FOCUS on the “Anti-Vax” movement: Australia

Kaitlin Principato

Staff Writer

As a growing number of measles, mumps, and rubella (MMR) cases break out across the United States and sections of Europe, the anti-vaccination, or ‘anti-vax,’ movement is becoming increasingly popular in the news. Since this issue ranges across a variety of cities around the world, the debate and concern surrounding it has caught the attention of the global health community. The debate around vaccination ultimately comes down the issue of bodily autonomy and personal liberties versus societal wellbeing.

Australia has been dedicated to understanding the anti-vaccination movement as well as implementing government legislation to impose penalties on anti-vaxxers. According to PRI’s The World, a new plan called “No Jab, No Pay” allows the government to refuse welfare benefits to individuals who do not have the proper vaccinations.

PRI also found that approximately 40,000 Australian children under the age of seven are not vaccinated due to parental refusal. In the last 10 years, the number of parents refusing to vaccinate children has nearly doubled. Experts told PRI that unvaccinated children a risk to public health, especially because of their exposure to schools and other highly-populated environments.

Unlike the United States, in the Australian state of Queensland, individuals 15 years and older are allowed to receive medical treatment without parental consent. According to The Daily Beast, the immunization rate in the region is a mere 88.93 percent, dramatically lower than Australian health officials’ desired national rate of 95 percent.

Some unvaccinated children are taking advantage of the autonomy this Queensland law provides in order to get vaccinations against their parent’s wishes. The Daily Beast reports that an Australian teen took measures into his own hands when his parents refused to get him the proper vaccinations for potentially fatal infections.

Scientists in Australia have made a profound effort to understand the anti-vaccination belief in order to address the growing concern. The University of Southern Australia found that most diseases require a vaccination rate between 93 and 96 percent in order to prevent an outbreak. Anti-vaxxer parents believe the measles, mumps, and rubella (MMR) vaccine is linked to health disorders such as autism, which has been widely debunked by scientists.

In a study at the University of Southern Australia, experts found two prominent reasons why parents choose not to vaccinate that differ from common perceptions. The first is the lack of trust families have of the government and its institutions. Secondly, scientists believe some parents have not had the experience of a child getting ill or dying from a preventable disease, so they do not fully understand the importance of vaccinations.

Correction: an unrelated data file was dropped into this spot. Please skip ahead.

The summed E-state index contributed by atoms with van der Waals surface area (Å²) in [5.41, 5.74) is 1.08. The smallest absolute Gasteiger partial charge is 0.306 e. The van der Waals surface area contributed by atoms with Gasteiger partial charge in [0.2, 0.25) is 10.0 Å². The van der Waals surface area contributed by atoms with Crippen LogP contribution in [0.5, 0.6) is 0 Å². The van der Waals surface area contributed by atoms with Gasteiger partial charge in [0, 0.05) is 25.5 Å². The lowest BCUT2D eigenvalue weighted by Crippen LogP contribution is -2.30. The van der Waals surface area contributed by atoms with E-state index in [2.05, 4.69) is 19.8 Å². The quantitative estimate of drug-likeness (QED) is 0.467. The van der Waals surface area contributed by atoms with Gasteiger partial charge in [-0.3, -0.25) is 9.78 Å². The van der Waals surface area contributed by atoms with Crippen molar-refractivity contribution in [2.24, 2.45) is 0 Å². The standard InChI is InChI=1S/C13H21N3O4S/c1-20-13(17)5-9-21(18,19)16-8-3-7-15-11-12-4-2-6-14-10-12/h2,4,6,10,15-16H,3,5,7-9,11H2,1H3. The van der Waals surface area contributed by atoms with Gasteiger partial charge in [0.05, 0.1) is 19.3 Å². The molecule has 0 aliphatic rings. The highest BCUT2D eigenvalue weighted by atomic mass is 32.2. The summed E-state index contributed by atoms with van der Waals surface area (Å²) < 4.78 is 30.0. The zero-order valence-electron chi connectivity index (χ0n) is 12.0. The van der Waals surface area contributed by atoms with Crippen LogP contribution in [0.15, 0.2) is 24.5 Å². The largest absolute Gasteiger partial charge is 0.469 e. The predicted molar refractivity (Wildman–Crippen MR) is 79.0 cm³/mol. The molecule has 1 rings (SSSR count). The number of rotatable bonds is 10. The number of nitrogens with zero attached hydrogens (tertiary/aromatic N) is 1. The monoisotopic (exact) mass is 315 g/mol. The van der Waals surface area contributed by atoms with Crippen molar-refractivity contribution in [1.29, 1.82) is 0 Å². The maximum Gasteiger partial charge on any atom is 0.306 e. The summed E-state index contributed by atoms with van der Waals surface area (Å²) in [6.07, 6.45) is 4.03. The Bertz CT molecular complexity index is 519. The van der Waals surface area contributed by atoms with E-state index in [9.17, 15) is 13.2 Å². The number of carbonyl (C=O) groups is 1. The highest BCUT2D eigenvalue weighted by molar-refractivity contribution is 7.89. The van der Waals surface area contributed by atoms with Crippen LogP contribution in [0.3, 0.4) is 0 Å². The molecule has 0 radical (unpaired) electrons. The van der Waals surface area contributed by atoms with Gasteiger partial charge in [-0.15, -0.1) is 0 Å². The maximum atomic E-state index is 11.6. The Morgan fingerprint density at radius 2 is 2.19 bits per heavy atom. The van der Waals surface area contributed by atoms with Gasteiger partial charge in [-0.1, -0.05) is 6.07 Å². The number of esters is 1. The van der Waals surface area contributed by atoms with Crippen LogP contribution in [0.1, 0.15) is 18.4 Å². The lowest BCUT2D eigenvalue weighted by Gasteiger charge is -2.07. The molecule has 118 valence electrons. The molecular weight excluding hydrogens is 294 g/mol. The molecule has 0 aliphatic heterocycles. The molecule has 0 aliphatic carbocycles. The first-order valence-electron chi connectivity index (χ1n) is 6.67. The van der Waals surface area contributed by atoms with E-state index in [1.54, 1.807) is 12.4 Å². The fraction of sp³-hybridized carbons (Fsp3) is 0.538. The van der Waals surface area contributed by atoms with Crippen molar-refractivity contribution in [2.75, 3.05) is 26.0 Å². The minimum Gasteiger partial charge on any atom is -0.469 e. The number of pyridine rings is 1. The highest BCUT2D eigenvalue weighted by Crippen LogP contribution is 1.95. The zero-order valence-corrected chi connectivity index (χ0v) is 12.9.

Social media plays a key role for groups on both sides of the vaccination debate. According to ABC, Facebook currently accepts paid advertisements by vaccination skeptic groups such as the Australian Vaccination Risks Network. Meanwhile, pro-vaccination groups have taken action on social media against anti-vaxxers with the help of Australian volunteers.

Simon, a West Australian early childhood educator who did not give his last name for fear of retaliation from anti-vax groups, spoke with ABC about his work making anti-vaxxer memes for Facebook and promoting pro-vaccine images. “We want people to find the very idea of being or becoming anti-vax laughable, something that no reasonable person would ever want to be perceived as being,” Simon said. Simon further told ABC that his goal is not to convince settled members of the anti-vax community but to marginalize them.

Other social media platforms that have taken proactive measures in fighting the anti-vaccination movement. YouTube took action by removing advertisements from anti-vaccination videos. Additionally, Pinterest blocked certain search terms that relate to anti-vaccination.

Dr. Naomi Smith expressed her concern with social media censorship to ABC, saying, “…people who are hesitant about vaccines often hold other conspiratorial beliefs. Banning conversations about the issue is likely to feed fears of censorship.” She believes it is important to have outlets where people discuss vaccinations and have their fears addressed. She questions if having oxygen removed from this movement through the influence of social media is the best solution.

Dr. Smith concludes that, “All these authority figures come together in some people’s minds: medicine, the government, media. If all of those people are working together to silence this side of things, that’s not going to convince them that vaccines are perfectly safe.”

Tom McGee

Tom is the Senior Digital Media Specialist in the Teaching, Learning and Technology Center at Seton Hall. He's the point person for anything WordPress.

Leave a Reply

Your email address will not be published. Required fields are marked *

This site uses Akismet to reduce spam. Learn how your comment data is processed.

Share This